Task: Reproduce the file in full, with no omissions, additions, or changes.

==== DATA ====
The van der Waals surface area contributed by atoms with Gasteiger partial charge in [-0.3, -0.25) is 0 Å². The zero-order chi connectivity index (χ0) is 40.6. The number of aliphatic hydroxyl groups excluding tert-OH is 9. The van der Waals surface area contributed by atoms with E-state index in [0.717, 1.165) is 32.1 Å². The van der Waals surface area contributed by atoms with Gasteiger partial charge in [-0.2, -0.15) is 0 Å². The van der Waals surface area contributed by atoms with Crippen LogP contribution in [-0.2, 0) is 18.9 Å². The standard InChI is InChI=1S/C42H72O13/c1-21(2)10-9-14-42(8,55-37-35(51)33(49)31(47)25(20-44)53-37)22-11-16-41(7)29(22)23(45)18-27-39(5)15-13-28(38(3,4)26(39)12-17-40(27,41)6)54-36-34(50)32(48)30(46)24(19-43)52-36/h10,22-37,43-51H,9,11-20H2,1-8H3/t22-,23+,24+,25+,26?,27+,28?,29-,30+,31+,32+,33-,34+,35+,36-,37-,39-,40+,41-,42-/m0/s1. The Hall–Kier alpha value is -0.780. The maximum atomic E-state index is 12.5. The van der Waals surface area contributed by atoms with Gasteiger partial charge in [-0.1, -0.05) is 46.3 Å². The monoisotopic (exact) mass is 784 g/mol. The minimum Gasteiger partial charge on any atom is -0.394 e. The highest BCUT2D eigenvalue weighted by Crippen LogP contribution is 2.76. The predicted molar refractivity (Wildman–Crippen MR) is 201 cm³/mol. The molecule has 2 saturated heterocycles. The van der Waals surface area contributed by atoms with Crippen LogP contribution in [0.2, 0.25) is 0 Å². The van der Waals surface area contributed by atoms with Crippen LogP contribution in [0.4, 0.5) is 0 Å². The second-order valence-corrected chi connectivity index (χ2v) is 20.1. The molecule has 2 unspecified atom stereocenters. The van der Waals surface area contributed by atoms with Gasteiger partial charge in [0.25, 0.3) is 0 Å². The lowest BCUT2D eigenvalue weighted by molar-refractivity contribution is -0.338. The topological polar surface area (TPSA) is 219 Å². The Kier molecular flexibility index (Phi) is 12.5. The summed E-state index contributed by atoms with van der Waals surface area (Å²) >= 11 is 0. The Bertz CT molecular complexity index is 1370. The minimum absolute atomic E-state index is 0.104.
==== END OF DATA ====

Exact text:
The van der Waals surface area contributed by atoms with Gasteiger partial charge in [-0.3, -0.25) is 0 Å². The zero-order chi connectivity index (χ0) is 40.6. The number of aliphatic hydroxyl groups excluding tert-OH is 9. The van der Waals surface area contributed by atoms with E-state index in [0.717, 1.165) is 32.1 Å². The van der Waals surface area contributed by atoms with Gasteiger partial charge in [-0.2, -0.15) is 0 Å². The van der Waals surface area contributed by atoms with Crippen LogP contribution in [-0.2, 0) is 18.9 Å². The standard InChI is InChI=1S/C42H72O13/c1-21(2)10-9-14-42(8,55-37-35(51)33(49)31(47)25(20-44)53-37)22-11-16-41(7)29(22)23(45)18-27-39(5)15-13-28(38(3,4)26(39)12-17-40(27,41)6)54-36-34(50)32(48)30(46)24(19-43)52-36/h10,22-37,43-51H,9,11-20H2,1-8H3/t22-,23+,24+,25+,26?,27+,28?,29-,30+,31+,32+,33-,34+,35+,36-,37-,39-,40+,41-,42-/m0/s1. The Hall–Kier alpha value is -0.780. The maximum atomic E-state index is 12.5. The van der Waals surface area contributed by atoms with Gasteiger partial charge in [-0.1, -0.05) is 46.3 Å². The monoisotopic (exact) mass is 784 g/mol. The minimum Gasteiger partial charge on any atom is -0.394 e. The highest BCUT2D eigenvalue weighted by Crippen LogP contribution is 2.76. The predicted molar refractivity (Wildman–Crippen MR) is 201 cm³/mol. The molecule has 2 saturated heterocycles. The van der Waals surface area contributed by atoms with Crippen LogP contribution in [0.2, 0.25) is 0 Å². The van der Waals surface area contributed by atoms with Crippen LogP contribution in [0.4, 0.5) is 0 Å². The second-order valence-corrected chi connectivity index (χ2v) is 20.1. The molecule has 2 unspecified atom stereocenters. The van der Waals surface area contributed by atoms with Gasteiger partial charge in [0.25, 0.3) is 0 Å². The lowest BCUT2D eigenvalue weighted by molar-refractivity contribution is -0.338. The topological polar surface area (TPSA) is 219 Å². The Kier molecular flexibility index (Phi) is 12.5. The summed E-state index contributed by atoms with van der Waals surface area (Å²) >= 11 is 0. The Bertz CT molecular complexity index is 1370. The minimum absolute atomic E-state index is 0.104.